Just a couple of points Fabio; the country isn’t broke, we just have to recover from the ALP spendathon, and
there is no military threat to Australia because we do things like spend billions on high level defence equipment.
BARRY O’Farrell has resigned as NSW Premier following his appearance at the Independent Commission against Corruption yesterday.
Mr O’Farrell denied receiving a $3000 bottle of wine from Australian Water Holdings boss Nick Di Girolamo yesterday but resigned today after it was revealed that he sent Mr Di Girolamo a card thanking him for the gift.
Something there for the ALP to think about. A Liberal political Premier resigns over a mistake he made, inadvertantly or not, while the ALP have had people like Thomson refusing to admit his crimes with Gillard backing him as a good local member. Hundreds of thousands stolen from his union members and through it all, he refused to resign and no one forced him to.
O’Farrell meets the high standards of the Liberal movement while the ALP sets low standards and fail to even meet them.
TWO Australian citizens have been killed in a US airstrike in Yemen in what is the first known example of Australian extremists dying as a result of Washington’s highly controversial use of predator drones.
Why highly controversial The drone killed 5 terrorists – I would think that would make it highly successful
I was concerned when I first read the headlines but it turned out the two guys were fighting for al-Qa’ida. If you fight for the enemy I think you should loses your citizenship so the only thing to take from the incident is that 5 terrorists were killed and that’s a good result.
A great video tour through Nuship Canberra which will dramatically increase Australia’s defence capabilities, and impact the Army as much as the RAN:
That is great news for Australia and the ADF but elsewhere, after 6 years of the Rudd/Gillard/Rudd debacle, the news is all bad.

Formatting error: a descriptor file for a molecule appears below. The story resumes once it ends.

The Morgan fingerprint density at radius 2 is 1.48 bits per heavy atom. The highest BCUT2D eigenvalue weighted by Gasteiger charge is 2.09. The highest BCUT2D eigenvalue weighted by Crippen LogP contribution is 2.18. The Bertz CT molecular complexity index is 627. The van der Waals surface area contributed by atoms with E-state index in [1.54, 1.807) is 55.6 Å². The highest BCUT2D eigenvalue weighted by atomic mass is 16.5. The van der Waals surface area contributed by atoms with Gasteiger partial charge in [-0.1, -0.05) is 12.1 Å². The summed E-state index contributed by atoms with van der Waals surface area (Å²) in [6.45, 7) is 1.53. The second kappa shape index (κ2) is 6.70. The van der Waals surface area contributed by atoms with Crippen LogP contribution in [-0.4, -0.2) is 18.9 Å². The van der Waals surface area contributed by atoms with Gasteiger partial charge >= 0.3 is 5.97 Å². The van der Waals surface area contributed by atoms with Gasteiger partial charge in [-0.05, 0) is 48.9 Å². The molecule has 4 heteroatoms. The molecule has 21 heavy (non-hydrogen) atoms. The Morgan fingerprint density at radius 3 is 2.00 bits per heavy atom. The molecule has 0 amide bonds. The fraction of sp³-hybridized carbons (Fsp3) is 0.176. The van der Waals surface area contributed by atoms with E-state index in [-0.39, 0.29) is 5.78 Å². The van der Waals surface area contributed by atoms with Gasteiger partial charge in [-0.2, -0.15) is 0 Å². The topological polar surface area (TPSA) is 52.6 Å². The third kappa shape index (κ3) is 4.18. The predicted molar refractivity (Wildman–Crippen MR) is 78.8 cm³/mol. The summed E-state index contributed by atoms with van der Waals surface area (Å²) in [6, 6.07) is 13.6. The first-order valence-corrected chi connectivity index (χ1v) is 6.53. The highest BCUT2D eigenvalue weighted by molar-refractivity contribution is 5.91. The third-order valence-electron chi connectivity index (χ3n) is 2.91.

Alan Dupont, in The Weekend Australian underscores the problems Abbott faces repairing the damage the ALP did to our economy.
Perhaps the best way to understand the seriousness of defence’s budgetary problem is to benchmark against Force 2030, trumpeted by the Rudd government in the 2009 white paper as “capable of meeting every contingency the Australian Defence Force may be required to meet in the coming two decades”. Capable it may have been but funded it was not.
The subsequent savage cuts inflicted on Defence by Labor in pursuit of an illusory budget surplus effectively removed $18 billion from Force 2030 in the space of four short years, equivalent to nearly three-quarters of the annual defence budget.
I recall Rudd coming up with his 12 submarines as a blatant try at sounding like he and his party new what they were doing in matters military. Everyone who had any skin in the game just looked at each other, rolled their eyes and dug in waiting for the election to get rid of the idiot.
The logistics of our current submarine fleet have two on patrol, two on build-up or wind-down and two on maintenance and we can just manage the manpower and dollars to keep that moving and Rudd wanted to double the trouble.
Capable it may have been but funded it was not – like most of their ideas – NBN, NDIS and Gonski to name a few.
The public needs to be reminded every day that the reason Abbott and Hockey are about to drop hard times on the country through the 2014 budget is because of the huge, obscene debt ramped up by the Rudd/Gillard/Rudd debacle.
Well, Tony Abbott has got the Progresives traumatised with his reintroduction of Knights and Dames of the Order of Australia (AK/AD). Dame Quentin Bryce and, as of tomorrow, Sir Peter Cosgrove are the first two recipients.
I’m all for recognition of those who give much more than others and seriously impact on the life of Australia and Australians. Dame Quentin will have some difficulty with her progressive mates over accepting the award and any amount of others, like myself, will pause to wonder why she has accepted a title from a system she has railed against. Still, I doubt if she felt she had a choice and, anyway, don’t tell me she isn’t chuffed.
I doubt if many Australians would disagree with my old boss, Sir Peter Cosgrove, being so recognized.
Labour frontbencher Chris Bowen predicted Mr Abbott would next announce “that vinyl records are coming back or that his car plan is to reintroduce Cortinas and Toranas”. Greens leader Christine Milne said Mr Abbott was trying to create a “bunyip aristocracy” in Australia.
I’d take a Cortina if that happened. Had a rich girlfriend with a GT and as I recall I drove it from Melbourne to Perth and back in my 21st year(1967) and enjoyed every mile. The company was good as well.
Back to Knghthoods…..I actually don’t see it as an Imperial award because, simply put, it isn’t. Knights and Dames existed under the Order of Australia originally but were removed by Hawke because the ALP have this strange idea that everyone is equal. But as George Orwell pointed out in Animal Farm some are more equal than others.